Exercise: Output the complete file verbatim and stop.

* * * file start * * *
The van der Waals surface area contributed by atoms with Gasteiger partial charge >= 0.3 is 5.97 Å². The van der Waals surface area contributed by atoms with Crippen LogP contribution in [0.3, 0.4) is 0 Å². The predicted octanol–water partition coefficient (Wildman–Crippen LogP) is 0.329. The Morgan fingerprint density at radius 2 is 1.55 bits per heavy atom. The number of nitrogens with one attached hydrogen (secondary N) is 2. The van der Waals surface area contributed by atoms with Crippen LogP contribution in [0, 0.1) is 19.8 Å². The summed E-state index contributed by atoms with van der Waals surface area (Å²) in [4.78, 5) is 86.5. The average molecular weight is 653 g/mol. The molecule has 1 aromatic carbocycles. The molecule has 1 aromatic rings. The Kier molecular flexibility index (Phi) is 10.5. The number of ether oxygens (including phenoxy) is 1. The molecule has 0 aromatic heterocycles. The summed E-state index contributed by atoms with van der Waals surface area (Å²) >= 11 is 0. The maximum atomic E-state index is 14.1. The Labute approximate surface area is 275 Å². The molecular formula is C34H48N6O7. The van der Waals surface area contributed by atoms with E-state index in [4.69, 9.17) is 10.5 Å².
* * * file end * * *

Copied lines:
The van der Waals surface area contributed by atoms with Gasteiger partial charge >= 0.3 is 5.97 Å². The van der Waals surface area contributed by atoms with Crippen LogP contribution in [0.3, 0.4) is 0 Å². The predicted octanol–water partition coefficient (Wildman–Crippen LogP) is 0.329. The Morgan fingerprint density at radius 2 is 1.55 bits per heavy atom. The number of nitrogens with one attached hydrogen (secondary N) is 2. The van der Waals surface area contributed by atoms with Crippen LogP contribution in [0, 0.1) is 19.8 Å². The summed E-state index contributed by atoms with van der Waals surface area (Å²) in [4.78, 5) is 86.5. The average molecular weight is 653 g/mol. The molecule has 1 aromatic carbocycles. The molecule has 1 aromatic rings. The Kier molecular flexibility index (Phi) is 10.5. The number of ether oxygens (including phenoxy) is 1. The molecule has 0 aromatic heterocycles. The summed E-state index contributed by atoms with van der Waals surface area (Å²) >= 11 is 0. The maximum atomic E-state index is 14.1. The Labute approximate surface area is 275 Å². The molecular formula is C34H48N6O7. The van der Waals surface area contributed by atoms with E-state index in [4.69, 9.17) is 10.5 Å².